Amargosa Opera House
It is amazing for me to observe only one person’s passions incredible results. Here is the short history of this place. And beive me there is much more.
In the spring of 1967, when Marta Becket found herself peering into the the old theater that would become the Amargosa Opera House, it was obviously abandoned…. and had been for some time. During the years 1923-1925, the Pacific Coast Borax Company constructed a company town consisting of a U-shaped complex of Mexican Colonial style buildings of adobe to house the company offices, store, dormitory, a twenty three room hotel, dining room, lobby, and employees’ headquarters. A recreation hall was built at the northeast end of the complex and was used as a community center for dances, church services, movies, funerals, and town meetings. At the time it was known as Corkhill Hall. The architect who designed the town was Alexander Hamilton McCulloch.
In July of 1968, Marta began what would become years of painstaking work, painting an entire audience on the walls, filled with characters who might have attended an opera back in the 16th century. From the King and Queen, to royalty, nobility, bullfighters, monks and nuns, the walls came to life. Inside the double doors she painted a lady dancing to an accompaniment provided by a musician playing an antique musical instrument.
More characters from out of the past spilled onto the walls from her imagination, from ladies of the night to gypsies; from revelers to a group of royal children tended by a governess who is being courted by a gentleman seated in the balcony above. American Indians discovered by the Spanish in the early 16th century grace the walls at the bottom, performing various feats of skill and chance for the entertainment of the King and Queen. Upon these walls Marta has created a world of the past. To complete her world she painted a marble statue in the center of the West wall. He is holding a scroll which is written in Latin: It took four years to complete the murals. During this time the audiences grew. 105 garden chairs were acquired through the donations of trading stamps from patrons.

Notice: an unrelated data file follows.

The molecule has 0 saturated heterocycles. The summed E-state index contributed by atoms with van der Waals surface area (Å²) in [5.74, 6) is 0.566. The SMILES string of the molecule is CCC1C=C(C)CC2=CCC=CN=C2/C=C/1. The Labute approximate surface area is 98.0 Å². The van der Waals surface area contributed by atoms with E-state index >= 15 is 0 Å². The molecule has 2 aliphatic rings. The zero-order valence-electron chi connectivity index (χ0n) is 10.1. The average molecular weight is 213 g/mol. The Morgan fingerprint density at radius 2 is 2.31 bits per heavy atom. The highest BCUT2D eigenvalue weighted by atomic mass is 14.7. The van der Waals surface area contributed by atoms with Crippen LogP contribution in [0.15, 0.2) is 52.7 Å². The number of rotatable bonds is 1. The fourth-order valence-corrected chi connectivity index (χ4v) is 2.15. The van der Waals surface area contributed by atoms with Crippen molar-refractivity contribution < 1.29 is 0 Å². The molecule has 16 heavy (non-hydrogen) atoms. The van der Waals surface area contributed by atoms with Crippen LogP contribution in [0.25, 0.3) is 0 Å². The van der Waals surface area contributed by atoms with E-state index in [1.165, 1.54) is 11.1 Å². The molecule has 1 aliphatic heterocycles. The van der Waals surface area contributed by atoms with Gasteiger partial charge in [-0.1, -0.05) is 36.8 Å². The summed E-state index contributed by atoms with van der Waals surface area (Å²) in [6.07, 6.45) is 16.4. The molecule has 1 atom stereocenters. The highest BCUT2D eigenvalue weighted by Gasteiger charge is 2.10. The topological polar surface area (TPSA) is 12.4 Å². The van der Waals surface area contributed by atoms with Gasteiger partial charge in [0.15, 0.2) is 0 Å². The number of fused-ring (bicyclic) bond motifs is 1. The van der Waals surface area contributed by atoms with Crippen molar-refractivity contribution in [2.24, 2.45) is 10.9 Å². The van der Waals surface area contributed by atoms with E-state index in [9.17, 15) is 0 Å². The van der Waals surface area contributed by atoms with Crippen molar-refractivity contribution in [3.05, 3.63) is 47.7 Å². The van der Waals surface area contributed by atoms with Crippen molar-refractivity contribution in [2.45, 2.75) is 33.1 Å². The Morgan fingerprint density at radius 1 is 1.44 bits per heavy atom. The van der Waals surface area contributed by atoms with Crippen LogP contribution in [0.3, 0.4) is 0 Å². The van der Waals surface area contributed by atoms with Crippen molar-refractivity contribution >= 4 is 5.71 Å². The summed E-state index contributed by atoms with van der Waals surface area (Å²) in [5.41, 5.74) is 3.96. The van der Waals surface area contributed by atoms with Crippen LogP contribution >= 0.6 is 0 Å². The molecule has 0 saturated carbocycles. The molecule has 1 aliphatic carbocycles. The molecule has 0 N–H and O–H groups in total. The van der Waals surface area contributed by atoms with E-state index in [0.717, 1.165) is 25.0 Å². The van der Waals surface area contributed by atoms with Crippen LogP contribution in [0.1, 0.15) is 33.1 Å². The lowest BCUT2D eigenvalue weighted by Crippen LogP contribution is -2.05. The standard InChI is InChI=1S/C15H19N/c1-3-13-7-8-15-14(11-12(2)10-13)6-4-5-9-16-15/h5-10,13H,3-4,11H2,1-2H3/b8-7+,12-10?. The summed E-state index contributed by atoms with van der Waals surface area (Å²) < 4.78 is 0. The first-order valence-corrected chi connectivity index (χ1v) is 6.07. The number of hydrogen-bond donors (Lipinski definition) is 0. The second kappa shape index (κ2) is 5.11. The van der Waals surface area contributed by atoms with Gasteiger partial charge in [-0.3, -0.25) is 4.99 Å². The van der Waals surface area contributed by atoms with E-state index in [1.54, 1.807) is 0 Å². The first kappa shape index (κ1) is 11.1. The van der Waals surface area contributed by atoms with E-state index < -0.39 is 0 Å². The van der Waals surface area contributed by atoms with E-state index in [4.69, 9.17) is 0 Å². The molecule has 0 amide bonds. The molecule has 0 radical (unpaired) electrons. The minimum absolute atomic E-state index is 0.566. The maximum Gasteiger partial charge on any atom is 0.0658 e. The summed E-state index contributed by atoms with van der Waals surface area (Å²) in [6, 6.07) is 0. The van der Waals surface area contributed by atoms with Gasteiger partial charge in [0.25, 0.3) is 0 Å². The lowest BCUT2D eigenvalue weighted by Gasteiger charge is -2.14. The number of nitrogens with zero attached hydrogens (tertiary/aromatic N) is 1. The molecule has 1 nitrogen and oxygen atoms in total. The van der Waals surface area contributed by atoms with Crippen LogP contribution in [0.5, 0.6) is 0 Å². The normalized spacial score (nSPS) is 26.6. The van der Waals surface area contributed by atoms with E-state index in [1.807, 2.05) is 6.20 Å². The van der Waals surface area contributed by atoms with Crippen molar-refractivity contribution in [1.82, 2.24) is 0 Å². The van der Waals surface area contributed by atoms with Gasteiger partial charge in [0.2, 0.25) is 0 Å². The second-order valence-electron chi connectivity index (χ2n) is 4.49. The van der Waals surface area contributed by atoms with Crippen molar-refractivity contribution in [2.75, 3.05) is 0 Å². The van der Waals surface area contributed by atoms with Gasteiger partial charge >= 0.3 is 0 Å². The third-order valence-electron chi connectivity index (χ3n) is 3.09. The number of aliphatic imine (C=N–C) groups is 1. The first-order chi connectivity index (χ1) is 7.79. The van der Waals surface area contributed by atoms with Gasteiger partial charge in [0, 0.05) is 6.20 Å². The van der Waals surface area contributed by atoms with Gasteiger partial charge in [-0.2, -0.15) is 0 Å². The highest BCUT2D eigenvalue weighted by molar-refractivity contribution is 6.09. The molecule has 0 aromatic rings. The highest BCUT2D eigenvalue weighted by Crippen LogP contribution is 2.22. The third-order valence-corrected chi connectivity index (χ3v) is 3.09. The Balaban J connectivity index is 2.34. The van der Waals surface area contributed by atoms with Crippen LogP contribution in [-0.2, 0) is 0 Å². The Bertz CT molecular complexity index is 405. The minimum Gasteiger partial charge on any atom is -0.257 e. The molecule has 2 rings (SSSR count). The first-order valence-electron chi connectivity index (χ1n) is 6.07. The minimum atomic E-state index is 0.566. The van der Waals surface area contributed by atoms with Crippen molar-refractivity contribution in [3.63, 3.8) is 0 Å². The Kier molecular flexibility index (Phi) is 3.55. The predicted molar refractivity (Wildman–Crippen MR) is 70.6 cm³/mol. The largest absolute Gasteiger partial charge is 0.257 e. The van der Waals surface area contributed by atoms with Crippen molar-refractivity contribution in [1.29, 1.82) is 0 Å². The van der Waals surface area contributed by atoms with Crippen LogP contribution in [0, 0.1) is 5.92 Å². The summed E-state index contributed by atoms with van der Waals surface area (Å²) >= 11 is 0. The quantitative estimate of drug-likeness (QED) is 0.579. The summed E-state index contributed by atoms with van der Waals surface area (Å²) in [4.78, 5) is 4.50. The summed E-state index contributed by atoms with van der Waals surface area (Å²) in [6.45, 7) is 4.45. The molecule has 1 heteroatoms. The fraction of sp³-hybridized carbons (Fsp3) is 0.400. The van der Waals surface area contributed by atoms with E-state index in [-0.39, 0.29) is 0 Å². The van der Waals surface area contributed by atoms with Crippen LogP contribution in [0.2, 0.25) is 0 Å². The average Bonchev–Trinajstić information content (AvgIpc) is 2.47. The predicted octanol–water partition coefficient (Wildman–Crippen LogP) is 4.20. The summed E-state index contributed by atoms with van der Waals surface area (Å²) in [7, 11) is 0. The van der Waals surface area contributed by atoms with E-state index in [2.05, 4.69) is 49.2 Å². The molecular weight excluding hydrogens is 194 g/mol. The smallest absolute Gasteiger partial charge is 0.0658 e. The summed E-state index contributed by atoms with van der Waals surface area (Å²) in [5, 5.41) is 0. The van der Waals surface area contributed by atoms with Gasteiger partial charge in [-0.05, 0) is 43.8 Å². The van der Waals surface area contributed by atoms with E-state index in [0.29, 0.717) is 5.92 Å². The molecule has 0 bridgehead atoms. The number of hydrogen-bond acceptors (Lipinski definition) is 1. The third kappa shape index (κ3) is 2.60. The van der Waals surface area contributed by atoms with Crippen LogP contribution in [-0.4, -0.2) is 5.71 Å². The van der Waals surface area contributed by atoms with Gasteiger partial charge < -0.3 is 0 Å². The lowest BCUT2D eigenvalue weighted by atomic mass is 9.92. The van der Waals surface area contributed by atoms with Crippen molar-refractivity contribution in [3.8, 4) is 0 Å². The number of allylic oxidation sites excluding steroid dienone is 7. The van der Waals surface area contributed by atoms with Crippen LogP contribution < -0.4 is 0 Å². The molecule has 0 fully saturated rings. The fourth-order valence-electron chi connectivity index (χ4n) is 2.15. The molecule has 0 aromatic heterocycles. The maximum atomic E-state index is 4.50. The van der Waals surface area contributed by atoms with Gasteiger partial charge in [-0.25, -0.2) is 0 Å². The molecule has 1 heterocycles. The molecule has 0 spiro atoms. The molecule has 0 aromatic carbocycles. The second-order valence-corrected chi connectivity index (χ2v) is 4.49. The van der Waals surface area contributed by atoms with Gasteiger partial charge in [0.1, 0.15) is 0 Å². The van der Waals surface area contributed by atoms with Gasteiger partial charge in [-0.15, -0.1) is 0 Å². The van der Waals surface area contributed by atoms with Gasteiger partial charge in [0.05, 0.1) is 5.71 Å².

A nine foot concert grand piano arrived as a gift from Mr. and Mrs. Ellsworth Johnson of Spokane, Washington. More stories were written about the Opera House in the desert. Even with all that been accomplished by 1972, Marta was still renting the theater. She had just given four years of her life to its walls, and there were many who scoffed at her as foolish. The murals could never be removed, sold, or bought. From the very first brush stroke, her world of the past was owned by someone who didn’t even know it was there. The critics could never understand that the experience of creating the mural was worth far more than anyone could ever offer her for it.
When the mural was completed, Marta looked up at the ceiling and saw that those four happy years could be extended, perhaps two or three years. For the following two summers, she stood every day on the scaffold painting a blue sky filled with dancing cherubs, billowing clouds, the four winds in each corner, and a central dome with sixteen ladies playing antique musical instruments. She completed the ceiling by painting seven doves flying overhead for peace. With help and legal advice from friends, and through the Trust for Public Land based in San Francisco, the Amargosa Opera House, Inc. bought the town of Death Valley Junction. On December 10th, 1981, the town of Death Valley Junction was listed in the National Register of Historic Places. In the spring of 1983, the Opera House bought 120 theater seats from the Boulder City Theater in Boulder City, Nevada, to replace the old garden chairs, which had worn out by this time. In April of 1984, the Amargosa Opera House paid off a mortgage on Death Valley Junction of $26,500.00. Inspired by this real life drama of keeping the villain from the door, Marta created a melodrama entitled THE SECOND MORTGAGE, which premiered November 23rd, 1983. The Amargosa Opera House has exposed thousands to a first time experience of live theater and they have learned they can have a good time recognizing themselves on stage through comedy as well as classical dance and pantomime.